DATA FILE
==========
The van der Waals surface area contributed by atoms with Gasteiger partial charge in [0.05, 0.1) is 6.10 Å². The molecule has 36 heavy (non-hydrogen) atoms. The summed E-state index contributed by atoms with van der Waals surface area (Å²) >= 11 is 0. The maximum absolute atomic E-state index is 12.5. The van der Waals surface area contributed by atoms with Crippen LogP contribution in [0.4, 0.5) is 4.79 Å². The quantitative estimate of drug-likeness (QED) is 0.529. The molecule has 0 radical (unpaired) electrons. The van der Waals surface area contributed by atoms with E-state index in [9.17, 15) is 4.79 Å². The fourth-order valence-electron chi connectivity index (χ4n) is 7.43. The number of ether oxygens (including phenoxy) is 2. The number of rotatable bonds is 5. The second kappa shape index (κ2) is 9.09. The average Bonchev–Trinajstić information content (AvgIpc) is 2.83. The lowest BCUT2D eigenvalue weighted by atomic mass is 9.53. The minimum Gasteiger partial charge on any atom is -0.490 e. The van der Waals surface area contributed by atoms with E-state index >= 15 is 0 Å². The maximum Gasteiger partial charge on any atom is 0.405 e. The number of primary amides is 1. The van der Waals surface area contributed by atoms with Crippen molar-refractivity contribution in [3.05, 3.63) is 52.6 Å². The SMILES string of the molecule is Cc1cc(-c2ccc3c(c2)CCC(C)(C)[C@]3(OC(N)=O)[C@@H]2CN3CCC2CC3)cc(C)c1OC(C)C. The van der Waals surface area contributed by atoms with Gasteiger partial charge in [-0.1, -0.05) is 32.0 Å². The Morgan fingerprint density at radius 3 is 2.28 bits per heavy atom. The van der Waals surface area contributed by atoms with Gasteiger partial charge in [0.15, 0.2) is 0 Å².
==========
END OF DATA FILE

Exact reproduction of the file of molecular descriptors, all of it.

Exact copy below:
The van der Waals surface area contributed by atoms with Gasteiger partial charge in [0.05, 0.1) is 6.10 Å². The molecule has 36 heavy (non-hydrogen) atoms. The summed E-state index contributed by atoms with van der Waals surface area (Å²) >= 11 is 0. The maximum absolute atomic E-state index is 12.5. The van der Waals surface area contributed by atoms with Crippen LogP contribution in [0.4, 0.5) is 4.79 Å². The quantitative estimate of drug-likeness (QED) is 0.529. The molecule has 0 radical (unpaired) electrons. The van der Waals surface area contributed by atoms with E-state index in [9.17, 15) is 4.79 Å². The fourth-order valence-electron chi connectivity index (χ4n) is 7.43. The number of ether oxygens (including phenoxy) is 2. The number of rotatable bonds is 5. The second kappa shape index (κ2) is 9.09. The average Bonchev–Trinajstić information content (AvgIpc) is 2.83. The lowest BCUT2D eigenvalue weighted by atomic mass is 9.53. The minimum Gasteiger partial charge on any atom is -0.490 e. The van der Waals surface area contributed by atoms with E-state index >= 15 is 0 Å². The maximum Gasteiger partial charge on any atom is 0.405 e. The number of primary amides is 1. The van der Waals surface area contributed by atoms with Crippen molar-refractivity contribution in [3.05, 3.63) is 52.6 Å². The SMILES string of the molecule is Cc1cc(-c2ccc3c(c2)CCC(C)(C)[C@]3(OC(N)=O)[C@@H]2CN3CCC2CC3)cc(C)c1OC(C)C. The van der Waals surface area contributed by atoms with Gasteiger partial charge in [-0.1, -0.05) is 32.0 Å². The Morgan fingerprint density at radius 3 is 2.28 bits per heavy atom. The van der Waals surface area contributed by atoms with Gasteiger partial charge in [0.15, 0.2) is 0 Å².